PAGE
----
In summer 2013, Jaguar’s secretive Special Operations arm revealed the Project 7 concept, an extreme roadster based on the company’s then-new F-Type model. As with any Ian Callum creation, we gawped at its enchanting blend of beauty and race-honed menace. Now, at the forthcoming 2014 Goodwood Festival of Speed, we will finally be able to feast our eyes on the fully evolved version of this concept, as Jaguar unveil their new F-Type Project 7 roadster.
Set to make its debut at the famous motoring extravaganza on 26 June, the fully fledged Project 7 is not only the first performance vehicle from Jaguar’s Special Operations team but also nothing less than the fastest and most powerful production car ever produced by the British firm. This is all down to a quite remarkable set of performance figures pumped out by Jag’s beastly 567bhp 5.0-litre supercharged V8 engine. The Project 7 accelerates from 0-60mph in an SLS rivalling 3.8-seconds up to an electronically-limited top speed of 186mph. That razor sharp acceleration is channelled via an eight-speed gearbox and is kept in check by a set of Carbon Ceramic Matrix brakes fitted as standard. The F-Type Project 7’s race-tuned suspension and active torque vectoring facilitates extremely precise handling. The best part? All this power comes wrapped up in a fully road-legal package.
The Project 7’s design has been kept true to the lines of the original Project 7 concept. Although the production model gets an extra seat and with rollover hoops for both driver and passenger compared to its single-seater prototype, in essence the exterior retains many familiar cues. The distinctive all-aluminium roadster body pays homage to one of the most famous and iconic racing Jaguars: the three-time Le Mans winning D-type, which in 2014 is celebrating its 60th anniversary year. In fact, the name itself is steeped in racing history, evoking Jaguar’s seven outright Le Mans wins. Notable additions include the D-type-inspired fairing behind the driver’s head, a shorter windshield, and a new front bumper, whilst aerodynamic modifications to the carbon-fibre front splitter, side skirts, rear diffuser and adjustable rear spoiler optimise downforce.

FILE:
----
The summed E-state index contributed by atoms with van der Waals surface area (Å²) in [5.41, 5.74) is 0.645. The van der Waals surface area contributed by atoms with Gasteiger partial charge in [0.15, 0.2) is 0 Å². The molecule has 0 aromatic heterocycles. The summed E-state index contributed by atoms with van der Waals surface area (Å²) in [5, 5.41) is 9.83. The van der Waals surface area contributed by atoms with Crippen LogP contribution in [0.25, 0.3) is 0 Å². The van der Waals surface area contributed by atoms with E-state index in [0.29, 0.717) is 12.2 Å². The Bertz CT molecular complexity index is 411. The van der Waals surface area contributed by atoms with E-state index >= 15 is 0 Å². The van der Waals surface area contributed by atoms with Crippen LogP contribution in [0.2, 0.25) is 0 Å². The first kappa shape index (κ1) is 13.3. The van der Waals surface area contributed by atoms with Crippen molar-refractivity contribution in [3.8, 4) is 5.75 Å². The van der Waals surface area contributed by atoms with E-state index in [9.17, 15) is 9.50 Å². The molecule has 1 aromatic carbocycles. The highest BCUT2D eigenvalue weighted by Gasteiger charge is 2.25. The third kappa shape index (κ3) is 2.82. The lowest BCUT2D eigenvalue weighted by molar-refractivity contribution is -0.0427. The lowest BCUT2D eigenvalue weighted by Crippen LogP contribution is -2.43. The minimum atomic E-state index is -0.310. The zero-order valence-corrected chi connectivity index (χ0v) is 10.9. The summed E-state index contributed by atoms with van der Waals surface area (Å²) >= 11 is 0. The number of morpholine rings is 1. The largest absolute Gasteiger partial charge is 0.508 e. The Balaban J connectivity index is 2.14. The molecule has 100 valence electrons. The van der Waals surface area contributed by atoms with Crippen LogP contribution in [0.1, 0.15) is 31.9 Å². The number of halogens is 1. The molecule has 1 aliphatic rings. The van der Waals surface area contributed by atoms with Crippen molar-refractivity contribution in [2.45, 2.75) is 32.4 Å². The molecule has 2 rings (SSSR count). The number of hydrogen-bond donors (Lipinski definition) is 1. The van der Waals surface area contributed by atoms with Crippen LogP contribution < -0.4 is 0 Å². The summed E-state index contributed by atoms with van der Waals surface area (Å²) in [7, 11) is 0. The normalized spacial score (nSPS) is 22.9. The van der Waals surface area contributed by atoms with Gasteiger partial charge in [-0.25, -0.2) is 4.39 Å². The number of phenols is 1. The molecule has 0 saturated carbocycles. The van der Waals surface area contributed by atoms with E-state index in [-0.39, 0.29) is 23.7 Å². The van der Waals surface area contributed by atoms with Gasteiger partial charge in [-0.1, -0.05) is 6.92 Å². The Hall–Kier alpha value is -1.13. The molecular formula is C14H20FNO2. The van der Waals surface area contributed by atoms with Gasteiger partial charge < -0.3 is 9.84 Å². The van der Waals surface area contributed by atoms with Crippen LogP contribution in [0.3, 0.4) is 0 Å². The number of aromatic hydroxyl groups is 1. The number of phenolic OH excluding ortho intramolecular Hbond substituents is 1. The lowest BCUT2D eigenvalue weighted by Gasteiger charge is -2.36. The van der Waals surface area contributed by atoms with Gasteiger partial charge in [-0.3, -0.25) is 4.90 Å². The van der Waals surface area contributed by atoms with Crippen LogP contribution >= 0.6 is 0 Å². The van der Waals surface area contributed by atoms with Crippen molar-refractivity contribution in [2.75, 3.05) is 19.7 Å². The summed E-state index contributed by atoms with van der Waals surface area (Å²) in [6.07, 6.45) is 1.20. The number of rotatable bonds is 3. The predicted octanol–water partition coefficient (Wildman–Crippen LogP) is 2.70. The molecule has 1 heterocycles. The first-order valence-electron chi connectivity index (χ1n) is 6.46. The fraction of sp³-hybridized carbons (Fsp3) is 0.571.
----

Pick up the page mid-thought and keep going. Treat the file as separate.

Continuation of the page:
The F-Type Project 7 is without doubt the closest we’ve seen to a genuine Jaguar supercar for many years and certainly has the stats to match the cream of the crop in some departments. Producing will be strictly limited to 250 highly sort-after units, all of which will no doubt be snapped up by the time deliveries begin in mid-2015.